Reader vs. Hawk, tax are top local draws

By Bill Felber

Will the 22nd District join an expected statewide conservative Senate tide?

Can Democratic House member Sydney Carlin hold on to her seat against a second consecutive challenge from Republican Lee Modesitt?

With two incumbents retiring, change is clearly coming to the Riley County Commission. But will that change be fundamental or incremental?

Is the arranged marriage between economic development and infrastructure sales tax initiatives headed for a January breakup?

Area voters will answer those questions Tuesday in an election headlined by the contest for the presidency between Barack Obama and Mitt Romney. While Romney is the expected winner of Kansas’ six electoral votes, the national contest is considered substantially tougher to call.

County clerk Rich Vargo did not offer a prediction about turnout, but he did tell county commissioners Monday that about 7,000 persons had voted as of Saturday. He said a line of advance voters was waiting out the door when county offices opened Monday.

Polls will be open from 7 a.m. to 7 p.m. Tuesday.

The county political parties are gearing up for Tuesday by encouraging people to vote.

Mel Pooler, director of volunteers for the Riley County Democrats, said workers at the headquarters will be making calls and driving residents to the polls if needed. She said poll watchers would maintain a list of who has voted already, so the party can contact the rest of their base that hasn’t voted.

Other than the presidential contest, the most closely followed action here will involve the battle between Reader and Hawk for the state Senate seat. Hawk, a former state representative, has campaigned on a theme of thwarting Gov. Sam Brownback’s effort to construct a conservative Senate majority that would impose what he views as crippling reductions in state support for various programs and services. Reader has said he would vote to reduce the impact of tax cuts passed by the Legislature last year that Reader agrees go too far.

In the August Republican primary, Reader ousted incumbent Sen. Roger Reitz, one of eight GOP moderates who went down to defeat. Reitz has since endorsed Hawk. In the general election, Reader may benefit from redrawn Senate boundaries that replaced most of Geary County with more conservative Clay County and northern Riley County.

Redistricting could also benefit Carlin in the reprise of her 2010 race against Modesitt, a race Carlin won by 180 votes. The redrawn 66th House district lost one of its most reliably Republican precincts on the city’s northwest side, replacing it with traditionally more Democratic precincts on the city’s south side.

In the 67th House District, Rep. Tom Phillips, chosen by Republicans in January to complete the unexpired term of Susan Mosier, is running against Democrat Aaron Estabrook.

The surest outcome Tuesday night is a new majority on the County Commission, since incumbents Karen McCulloh and Al Johnson both chose not to seek re-election. As with House districts, the commission districts were substantially redrawn, and the impact of that on Tuesday’s contests is as hard to define as the specific locations of the districts themselves. In the second district, Republican Bob Boyd is pitted against Democrat Scott Seel. In the third district, Republican Ron Wells is matched against Democrat Rod Harms.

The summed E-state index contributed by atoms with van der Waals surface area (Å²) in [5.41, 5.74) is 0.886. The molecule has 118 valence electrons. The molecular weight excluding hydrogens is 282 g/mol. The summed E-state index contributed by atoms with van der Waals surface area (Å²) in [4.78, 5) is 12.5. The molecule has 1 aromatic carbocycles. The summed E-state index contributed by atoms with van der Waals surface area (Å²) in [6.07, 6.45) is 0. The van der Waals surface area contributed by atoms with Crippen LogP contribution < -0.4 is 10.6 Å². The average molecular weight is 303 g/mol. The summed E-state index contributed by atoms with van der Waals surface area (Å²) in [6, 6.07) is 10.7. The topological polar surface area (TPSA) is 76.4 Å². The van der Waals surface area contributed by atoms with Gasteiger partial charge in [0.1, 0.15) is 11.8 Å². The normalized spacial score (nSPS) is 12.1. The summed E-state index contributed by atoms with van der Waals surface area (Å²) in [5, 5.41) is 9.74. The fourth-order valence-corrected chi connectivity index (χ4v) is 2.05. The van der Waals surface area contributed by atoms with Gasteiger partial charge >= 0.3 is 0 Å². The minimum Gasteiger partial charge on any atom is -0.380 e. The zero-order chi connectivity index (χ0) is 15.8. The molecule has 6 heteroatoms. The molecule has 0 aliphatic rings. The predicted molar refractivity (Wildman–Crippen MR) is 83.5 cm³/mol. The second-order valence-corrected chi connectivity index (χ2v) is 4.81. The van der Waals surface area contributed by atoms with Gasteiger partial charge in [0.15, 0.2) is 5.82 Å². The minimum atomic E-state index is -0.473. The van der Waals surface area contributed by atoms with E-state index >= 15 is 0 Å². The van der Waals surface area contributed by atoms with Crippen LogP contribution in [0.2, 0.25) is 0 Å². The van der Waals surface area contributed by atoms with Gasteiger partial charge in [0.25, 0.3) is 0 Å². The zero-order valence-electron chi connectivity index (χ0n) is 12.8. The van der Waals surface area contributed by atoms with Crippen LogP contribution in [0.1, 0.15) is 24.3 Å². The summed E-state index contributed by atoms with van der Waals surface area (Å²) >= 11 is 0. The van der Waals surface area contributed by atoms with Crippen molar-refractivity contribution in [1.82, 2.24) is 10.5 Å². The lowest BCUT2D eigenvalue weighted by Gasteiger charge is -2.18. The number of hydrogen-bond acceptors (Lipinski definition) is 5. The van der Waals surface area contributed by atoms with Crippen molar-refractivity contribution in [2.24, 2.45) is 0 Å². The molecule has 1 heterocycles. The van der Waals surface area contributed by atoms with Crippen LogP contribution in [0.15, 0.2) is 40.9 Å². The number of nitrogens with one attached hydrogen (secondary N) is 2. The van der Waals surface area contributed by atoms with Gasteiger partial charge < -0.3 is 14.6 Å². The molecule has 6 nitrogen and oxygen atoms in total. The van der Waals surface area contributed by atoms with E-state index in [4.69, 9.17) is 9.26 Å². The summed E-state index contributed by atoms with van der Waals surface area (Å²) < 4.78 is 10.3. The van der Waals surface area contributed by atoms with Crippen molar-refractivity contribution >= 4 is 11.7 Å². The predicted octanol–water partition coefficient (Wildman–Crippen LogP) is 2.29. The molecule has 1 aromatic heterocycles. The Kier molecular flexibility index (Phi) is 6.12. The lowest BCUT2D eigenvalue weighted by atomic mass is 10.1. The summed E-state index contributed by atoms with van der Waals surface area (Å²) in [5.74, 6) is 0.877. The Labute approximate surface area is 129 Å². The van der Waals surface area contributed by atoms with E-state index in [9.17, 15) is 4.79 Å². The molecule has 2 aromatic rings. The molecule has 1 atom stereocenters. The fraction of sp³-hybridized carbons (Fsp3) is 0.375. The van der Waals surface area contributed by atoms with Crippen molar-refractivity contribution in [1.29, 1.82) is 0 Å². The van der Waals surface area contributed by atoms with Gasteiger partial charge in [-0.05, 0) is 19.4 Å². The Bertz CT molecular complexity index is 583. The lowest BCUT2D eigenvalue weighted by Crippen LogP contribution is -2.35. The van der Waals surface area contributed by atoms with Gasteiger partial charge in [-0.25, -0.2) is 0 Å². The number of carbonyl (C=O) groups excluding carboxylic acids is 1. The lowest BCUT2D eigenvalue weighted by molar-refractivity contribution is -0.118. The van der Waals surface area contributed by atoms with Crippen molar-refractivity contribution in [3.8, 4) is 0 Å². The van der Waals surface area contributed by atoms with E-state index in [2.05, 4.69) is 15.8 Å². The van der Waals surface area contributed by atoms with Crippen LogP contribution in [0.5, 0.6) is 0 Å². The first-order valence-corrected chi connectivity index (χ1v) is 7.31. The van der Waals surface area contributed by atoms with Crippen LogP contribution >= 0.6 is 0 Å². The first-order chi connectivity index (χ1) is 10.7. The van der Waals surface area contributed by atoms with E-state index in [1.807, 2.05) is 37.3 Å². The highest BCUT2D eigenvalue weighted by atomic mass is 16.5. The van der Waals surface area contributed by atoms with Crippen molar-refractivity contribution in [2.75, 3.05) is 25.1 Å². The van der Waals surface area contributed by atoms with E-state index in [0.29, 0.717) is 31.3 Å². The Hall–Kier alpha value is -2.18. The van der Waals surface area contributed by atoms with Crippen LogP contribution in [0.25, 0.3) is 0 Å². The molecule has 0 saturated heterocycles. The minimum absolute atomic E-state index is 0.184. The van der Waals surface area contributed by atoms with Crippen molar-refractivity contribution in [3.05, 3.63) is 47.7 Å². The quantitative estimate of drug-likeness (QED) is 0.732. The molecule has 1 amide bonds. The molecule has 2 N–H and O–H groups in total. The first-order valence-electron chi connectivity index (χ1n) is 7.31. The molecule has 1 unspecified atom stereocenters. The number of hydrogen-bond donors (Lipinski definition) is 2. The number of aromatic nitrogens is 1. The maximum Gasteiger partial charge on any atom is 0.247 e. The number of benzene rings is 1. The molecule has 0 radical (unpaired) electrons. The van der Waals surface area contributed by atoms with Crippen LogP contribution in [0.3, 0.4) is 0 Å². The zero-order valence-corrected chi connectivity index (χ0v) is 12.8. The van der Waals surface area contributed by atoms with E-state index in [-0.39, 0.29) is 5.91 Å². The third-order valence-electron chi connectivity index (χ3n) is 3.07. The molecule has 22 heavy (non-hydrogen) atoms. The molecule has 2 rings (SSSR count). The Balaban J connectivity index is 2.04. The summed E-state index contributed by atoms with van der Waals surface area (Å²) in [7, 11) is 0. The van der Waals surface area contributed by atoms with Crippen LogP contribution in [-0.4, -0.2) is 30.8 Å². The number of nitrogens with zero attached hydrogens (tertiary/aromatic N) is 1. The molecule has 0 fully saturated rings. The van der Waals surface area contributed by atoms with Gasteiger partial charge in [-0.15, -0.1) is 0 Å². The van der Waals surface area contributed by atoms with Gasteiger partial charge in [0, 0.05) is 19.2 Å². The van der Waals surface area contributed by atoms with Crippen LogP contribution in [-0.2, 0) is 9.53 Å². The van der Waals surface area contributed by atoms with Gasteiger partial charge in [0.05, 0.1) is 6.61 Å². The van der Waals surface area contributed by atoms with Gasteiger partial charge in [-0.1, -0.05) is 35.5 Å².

Barb VanSlyke, chair of the county Republican Party, said she had “high hopes for many Republican victories, all the way from the White House to the county commission races.” She thinks Reader has several important advantages in the contest with Hawk. “He had a primary race and has been out door to door consistently for probably about a year,” VanSlyke said. “The registered Republicans in Riley County and Geary far outweigh the registered Democrats,” she asserted, adding that Reader’s message “resonates with the voters.”

Not surprisingly, her Democratic counterpart, Kathryn Focke, had a different view. “We are confident that Tom Hawk will pick up the support of moderate Republicans and a major portion of the unaffiliated voters,” Focke said. She asserted that Hawk “also has strong support in Clay County - so we are pretty confident of his success.”  Overall, Focke said, “we have great candidates ... and believe we will have successes in all of the races.”

Voters will also determine whether to extend the half cent sales tax that was approved by voters in 2002. Part of the proceeds of that tax would go toward improving roads and bridges in the county, while the other half would be used for various city purposes, including debt reduction, infrastructure and economic development.

They will also settle the fate of a constitutional question that would give the state flexibility in how to tax watercraft, and they will vote on whether to continue Magistrate Judge Sheila Hochhauser on the district bench. 

Bryan Richardson and Maura Wery also contributed to this article.

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